I get text messages, for example, from time to time saying “just heard a Prince song and thought of you.” Those make me smile since, yes, I am admittedly a huge fan. I also get phone calls and texts when my beloved Cowboys are losing which doesn’t exactly make me as happy as the Prince messages do.
But the thing I love more than either of these is when someone sends me a motivational or inspirational quote. I really enjoy these and I tend to weave them into my everyday conversations and as well as my seminars and articles on a regular basis.
So when someone emails me with a “just heard this quote and thought you’d like it…” I get pretty stoked. First of all, the quote is probably going to be something that personally motivates me.
And just as importantly, I’m thrilled that when the person heard it or read it they thought of me. What a cool association!
As you can imagine after reading the preamble to this article, this happened to me recently. I got an email from one of my DJs who happens to be a Giants fan.
He’d seen a documentary on Tom Coughlin and noticed a sign the Giant’s head coach has over his desk:
“Confident enough to perform….
Humble enough to prepare”.
As a public speaker I related to those words immediately. Whether it’s DJing someone’s special event or presenting a seminar to my industry peers, these eight simple words are something I live by.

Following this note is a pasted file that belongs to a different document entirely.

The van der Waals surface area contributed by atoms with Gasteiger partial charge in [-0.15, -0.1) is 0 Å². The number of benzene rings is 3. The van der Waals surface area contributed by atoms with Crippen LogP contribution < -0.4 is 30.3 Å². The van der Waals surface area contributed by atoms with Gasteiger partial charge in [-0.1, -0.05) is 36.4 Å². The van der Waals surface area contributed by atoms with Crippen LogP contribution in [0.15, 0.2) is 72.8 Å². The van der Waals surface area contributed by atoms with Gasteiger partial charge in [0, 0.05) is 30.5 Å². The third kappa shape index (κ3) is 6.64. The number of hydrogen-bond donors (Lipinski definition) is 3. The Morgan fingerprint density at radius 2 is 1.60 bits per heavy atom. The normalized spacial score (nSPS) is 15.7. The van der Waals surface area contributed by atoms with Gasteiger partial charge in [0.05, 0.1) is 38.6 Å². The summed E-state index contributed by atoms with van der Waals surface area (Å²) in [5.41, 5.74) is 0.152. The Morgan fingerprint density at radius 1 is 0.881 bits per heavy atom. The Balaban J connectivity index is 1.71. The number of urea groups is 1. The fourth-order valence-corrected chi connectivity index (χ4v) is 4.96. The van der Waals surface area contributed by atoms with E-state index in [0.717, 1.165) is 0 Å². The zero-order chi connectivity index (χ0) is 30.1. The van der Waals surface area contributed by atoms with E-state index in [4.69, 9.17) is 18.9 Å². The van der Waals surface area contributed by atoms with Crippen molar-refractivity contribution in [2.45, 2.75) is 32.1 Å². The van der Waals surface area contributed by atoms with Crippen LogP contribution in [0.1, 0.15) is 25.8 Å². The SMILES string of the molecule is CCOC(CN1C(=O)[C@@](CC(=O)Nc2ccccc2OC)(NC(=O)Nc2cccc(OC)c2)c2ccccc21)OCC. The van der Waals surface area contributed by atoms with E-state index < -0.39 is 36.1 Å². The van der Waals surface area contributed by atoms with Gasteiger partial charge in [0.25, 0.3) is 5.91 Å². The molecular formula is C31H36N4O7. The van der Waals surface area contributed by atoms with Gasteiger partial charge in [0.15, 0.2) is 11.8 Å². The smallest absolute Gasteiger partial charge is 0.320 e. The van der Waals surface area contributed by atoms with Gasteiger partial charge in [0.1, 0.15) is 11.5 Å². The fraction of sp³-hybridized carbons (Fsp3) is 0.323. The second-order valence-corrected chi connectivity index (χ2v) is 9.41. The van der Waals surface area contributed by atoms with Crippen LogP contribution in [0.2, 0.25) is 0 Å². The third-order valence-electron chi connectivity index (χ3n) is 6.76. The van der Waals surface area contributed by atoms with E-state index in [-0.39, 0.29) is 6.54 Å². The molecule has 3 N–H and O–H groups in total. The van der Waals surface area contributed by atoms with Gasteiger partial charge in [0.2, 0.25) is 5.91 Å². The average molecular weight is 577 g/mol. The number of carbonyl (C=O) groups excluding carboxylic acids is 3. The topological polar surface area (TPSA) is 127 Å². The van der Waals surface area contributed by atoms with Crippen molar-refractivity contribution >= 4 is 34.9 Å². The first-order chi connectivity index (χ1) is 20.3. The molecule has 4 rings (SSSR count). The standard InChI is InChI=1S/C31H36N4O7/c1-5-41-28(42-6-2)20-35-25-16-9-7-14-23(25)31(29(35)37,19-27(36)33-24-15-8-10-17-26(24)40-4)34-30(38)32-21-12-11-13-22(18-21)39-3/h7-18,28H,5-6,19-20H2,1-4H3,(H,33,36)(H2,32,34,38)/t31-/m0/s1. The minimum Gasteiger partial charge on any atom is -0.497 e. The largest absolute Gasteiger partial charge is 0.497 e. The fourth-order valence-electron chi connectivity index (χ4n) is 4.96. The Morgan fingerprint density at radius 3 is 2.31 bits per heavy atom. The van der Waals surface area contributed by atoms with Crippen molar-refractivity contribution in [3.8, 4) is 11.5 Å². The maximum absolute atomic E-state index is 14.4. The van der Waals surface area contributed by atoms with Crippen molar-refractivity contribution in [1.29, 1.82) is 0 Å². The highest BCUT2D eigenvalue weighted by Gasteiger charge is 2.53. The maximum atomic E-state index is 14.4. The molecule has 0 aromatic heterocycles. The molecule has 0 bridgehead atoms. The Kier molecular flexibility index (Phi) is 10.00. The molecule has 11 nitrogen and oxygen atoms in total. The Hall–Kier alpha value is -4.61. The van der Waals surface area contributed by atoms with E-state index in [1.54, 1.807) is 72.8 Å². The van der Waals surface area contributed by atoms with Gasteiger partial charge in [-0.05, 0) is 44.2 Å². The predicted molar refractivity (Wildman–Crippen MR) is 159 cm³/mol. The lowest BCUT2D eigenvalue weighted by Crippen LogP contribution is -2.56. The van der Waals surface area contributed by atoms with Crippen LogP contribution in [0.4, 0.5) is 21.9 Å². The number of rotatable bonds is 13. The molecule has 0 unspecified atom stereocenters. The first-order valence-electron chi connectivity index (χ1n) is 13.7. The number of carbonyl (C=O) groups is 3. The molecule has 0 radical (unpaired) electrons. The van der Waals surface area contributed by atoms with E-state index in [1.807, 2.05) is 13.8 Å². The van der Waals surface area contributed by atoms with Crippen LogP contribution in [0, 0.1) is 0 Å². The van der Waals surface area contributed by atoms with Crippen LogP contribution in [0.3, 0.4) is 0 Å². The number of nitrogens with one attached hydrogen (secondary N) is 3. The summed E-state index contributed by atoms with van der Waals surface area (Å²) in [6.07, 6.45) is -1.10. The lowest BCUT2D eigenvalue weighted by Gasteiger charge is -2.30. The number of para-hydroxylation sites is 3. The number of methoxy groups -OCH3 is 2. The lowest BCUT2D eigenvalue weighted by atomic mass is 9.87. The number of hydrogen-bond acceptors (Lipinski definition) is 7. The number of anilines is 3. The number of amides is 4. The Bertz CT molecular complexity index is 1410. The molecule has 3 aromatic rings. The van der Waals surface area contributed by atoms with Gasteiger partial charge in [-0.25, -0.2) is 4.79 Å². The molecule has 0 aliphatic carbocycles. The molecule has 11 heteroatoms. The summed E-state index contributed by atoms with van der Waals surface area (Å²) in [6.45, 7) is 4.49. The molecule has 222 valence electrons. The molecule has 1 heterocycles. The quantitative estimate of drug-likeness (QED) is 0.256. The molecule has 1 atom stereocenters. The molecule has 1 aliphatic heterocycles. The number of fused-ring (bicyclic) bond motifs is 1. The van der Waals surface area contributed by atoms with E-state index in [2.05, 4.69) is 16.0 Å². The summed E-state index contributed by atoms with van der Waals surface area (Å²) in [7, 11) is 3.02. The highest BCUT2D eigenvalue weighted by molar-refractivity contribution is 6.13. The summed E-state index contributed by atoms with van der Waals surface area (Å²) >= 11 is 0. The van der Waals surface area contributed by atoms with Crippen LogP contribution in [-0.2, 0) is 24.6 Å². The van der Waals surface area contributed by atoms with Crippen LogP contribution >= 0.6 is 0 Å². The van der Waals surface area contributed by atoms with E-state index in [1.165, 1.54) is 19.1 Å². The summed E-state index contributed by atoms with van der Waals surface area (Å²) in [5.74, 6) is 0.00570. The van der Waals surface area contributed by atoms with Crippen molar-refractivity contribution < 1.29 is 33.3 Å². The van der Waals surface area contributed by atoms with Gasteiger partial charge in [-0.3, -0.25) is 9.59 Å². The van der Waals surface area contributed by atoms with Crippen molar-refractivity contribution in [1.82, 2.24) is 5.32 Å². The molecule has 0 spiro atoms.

Public speaking is not for the meek. I’ve never really believed the saying that it’s the number one fear for most people (over drowning? really?), but I do know that most people get so uncomfortable when the spotlight is on them that they’d just as soon let someone else take the mic.
Point being, confidence is critical when it comes to performing. We, as entertainers and DJs, need to be confident that our words will be effective. We need to be confident that the next song we are about to play will work. We need to confident that when we ask a crowd to do something they’ll respond.
Lack of confidence, in our cases, will simply become a self-fulfilling prophesy: if you don’t believe a crowd will respond to you you’ll sound unsure which will only make it more likely that they don’t respond.
So confidence is critical but, oh, how easily confidence can turn the corner to cockiness. Once we start believing we are that good, we start believing it’s innate. We start believing that it’s all about our talent and we can flip the switch on the mic and words of wisdom will suddenly flow.
And that can very quickly lead to lack of preparation. It can lead to forgetting all the things we used to do that made us great (and gave us confidence in the first place) and if there’s anything worse than a timid performer it’s a cocky performer who ain’t all that.
So I return to that simple and concise saying over Tom Couglin’s desk and I urge you, dear reader, to live by these words. Have confidence in yourself as a DJ. As a public speaker. As a performer. Believe in your abilities and your talents and your experience.
But never forget that what got you to where you are is your preparation. Take the essential steps in rehearsing what you are going to say as well as previewing the music you are going to play.
Preparation is not for the untalented or unsure entertainer. It’s for the talented DJ who wants to excel and be their best.